Information Technology: Special Report
Some big players are sagging, but this is no dot-com crash
Only a few months ago, the opportunities for telecom players seemed boundless. From long-distance giant WorldCom Inc. to upstart Level 3 Communications, companies were building sprawling communications networks across the country to carry the booming Internet traffic. Communications equipment makers Lucent Technologies Inc. and Cisco Systems Inc. were struggling to keep up with demand for their gear. And investors were all too happy to finance this construction of the Digital Future, buying $33 billion worth of telecom IPOs just since the beginning of 1998.
Now, formerly high-flying telecom players are struggling to regain cruising altitude. The Big Three long-distance companies have seen their stocks plummet more than 50% this year. AT&T shares got hammered 13% on Oct. 25 when CEO C. Michael Armstrong announced plans to break the company up amid deteriorating financial results. Even Verizon Wireless, the largest provider of mobile-phone services in the U.S., had to postpone its initial public offering because of stock market turmoil.
It may be tempting to conclude that the prospects for telecom players were as overhyped as those of flavor-of-the-month Internet startups. Certainly, profits across the telecom industry are dropping as too much capital investment chases too little revenue. Blake Bath, an analyst for Lehman Brothers Inc., estimates that the return on assets in telecom will drop to 8.5% this year from 12.5% last year.
Look carefully, though, and you'll see that there are bright spots in telecom. Younger, more nimble players that aren't bogged down with creaky technology have been able to capitalize on fast-growing services like Internet and wireless--and have been turning in stellar financial performances. Qwest Communications International Inc., the long-distance upstart that acquired Baby Bell US West Inc., reported sparkling third-quarter results on Oct. 24. "Let's not throw the baby out with the bath water," says Joseph P. Nacchio, Qwest's CEO. "From our point of view, we think this industry is strong."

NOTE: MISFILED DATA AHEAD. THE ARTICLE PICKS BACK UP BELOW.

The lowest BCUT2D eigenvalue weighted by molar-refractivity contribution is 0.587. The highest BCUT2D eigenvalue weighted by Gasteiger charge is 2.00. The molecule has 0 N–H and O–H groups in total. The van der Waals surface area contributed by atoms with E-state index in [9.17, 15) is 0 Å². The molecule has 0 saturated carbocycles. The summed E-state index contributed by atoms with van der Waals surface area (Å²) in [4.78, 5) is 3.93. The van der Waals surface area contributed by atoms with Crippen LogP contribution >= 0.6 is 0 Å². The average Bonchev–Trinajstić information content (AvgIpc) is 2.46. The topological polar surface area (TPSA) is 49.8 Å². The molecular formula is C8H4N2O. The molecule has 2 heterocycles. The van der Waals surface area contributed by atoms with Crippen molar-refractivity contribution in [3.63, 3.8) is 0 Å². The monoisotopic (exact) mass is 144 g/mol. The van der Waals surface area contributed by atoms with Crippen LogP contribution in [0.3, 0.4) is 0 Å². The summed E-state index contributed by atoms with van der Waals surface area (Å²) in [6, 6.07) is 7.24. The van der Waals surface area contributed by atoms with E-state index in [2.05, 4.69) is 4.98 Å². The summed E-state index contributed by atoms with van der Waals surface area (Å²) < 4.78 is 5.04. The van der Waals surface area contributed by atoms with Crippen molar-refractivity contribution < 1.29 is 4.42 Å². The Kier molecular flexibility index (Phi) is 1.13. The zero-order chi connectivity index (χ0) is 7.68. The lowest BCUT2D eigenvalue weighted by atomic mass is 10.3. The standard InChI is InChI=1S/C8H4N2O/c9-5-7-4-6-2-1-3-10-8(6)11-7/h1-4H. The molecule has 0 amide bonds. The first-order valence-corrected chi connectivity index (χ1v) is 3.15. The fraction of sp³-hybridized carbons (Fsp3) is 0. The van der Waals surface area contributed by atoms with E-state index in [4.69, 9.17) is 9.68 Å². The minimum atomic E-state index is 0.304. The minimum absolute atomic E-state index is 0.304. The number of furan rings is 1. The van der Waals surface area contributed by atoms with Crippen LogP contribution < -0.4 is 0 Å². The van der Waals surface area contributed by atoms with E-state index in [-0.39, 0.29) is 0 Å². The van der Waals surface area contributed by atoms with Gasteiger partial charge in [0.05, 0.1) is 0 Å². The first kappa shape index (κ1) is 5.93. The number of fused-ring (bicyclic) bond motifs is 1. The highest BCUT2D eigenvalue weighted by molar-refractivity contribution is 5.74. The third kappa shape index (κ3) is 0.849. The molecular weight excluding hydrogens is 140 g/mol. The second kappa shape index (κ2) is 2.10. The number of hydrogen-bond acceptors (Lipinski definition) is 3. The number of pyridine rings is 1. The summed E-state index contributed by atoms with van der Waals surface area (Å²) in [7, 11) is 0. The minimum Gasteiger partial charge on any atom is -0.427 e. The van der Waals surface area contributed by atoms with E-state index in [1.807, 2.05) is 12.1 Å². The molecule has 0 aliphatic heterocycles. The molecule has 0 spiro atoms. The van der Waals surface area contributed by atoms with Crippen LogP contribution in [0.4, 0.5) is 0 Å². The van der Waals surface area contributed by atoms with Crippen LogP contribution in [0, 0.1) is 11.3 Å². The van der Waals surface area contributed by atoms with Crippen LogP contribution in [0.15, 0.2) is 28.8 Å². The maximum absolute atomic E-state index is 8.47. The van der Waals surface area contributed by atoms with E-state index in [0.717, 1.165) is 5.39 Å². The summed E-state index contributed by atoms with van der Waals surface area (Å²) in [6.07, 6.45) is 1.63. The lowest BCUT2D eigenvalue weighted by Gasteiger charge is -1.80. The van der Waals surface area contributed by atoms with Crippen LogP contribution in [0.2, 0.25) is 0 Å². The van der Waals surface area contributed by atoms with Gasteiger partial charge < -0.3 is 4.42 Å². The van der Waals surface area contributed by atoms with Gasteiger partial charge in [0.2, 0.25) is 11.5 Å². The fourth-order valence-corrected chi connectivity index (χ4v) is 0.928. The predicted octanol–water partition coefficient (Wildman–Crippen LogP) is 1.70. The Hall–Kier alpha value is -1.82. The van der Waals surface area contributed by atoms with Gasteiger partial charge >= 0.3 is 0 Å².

The key is keeping up with lickety-split changes in technology. The latest communications gear is evolving at a rate that's dizzying even compared with the computer industry. The capacity of optical equipment, for example, is doubling every nine months--twice as fast as semiconductors. Such change creates opportunities for nimble startups and hazards for today's leaders. Consider how badly Lucent Technologies has stumbled. It missed the latest evolution of optical gear and blew Wall Street's financial expectations four quarters in a row. The missteps ultimately cost CEO Richard A. McGinn his job.
Even once-invincible Cisco is threatened. The networking giant's strategy, executed brilliantly for years, has been to buy upstarts just as their technology was going to be adopted broadly. But the latest twists and turns of the communications-gear market have left Cisco playing catch-up. It's losing share in the $2 billion high-end router market to upstart Juniper Networks Inc., and hasn't made much progress in the optical arena.
The lesson? The troubles of yesterday's stars shouldn't mask the prospects for tomorrow's up-and-comers. For every Cisco, there's a scrappy Juniper. For every AT&T, there's a speedy Qwest. Older telecom players may well recover from their current problems, but if they don't, new companies will take their place.Return to top
Cisco: Navigating Choppy Water
New rivals, a brain drain, and the stock drop could make for a tough year ahead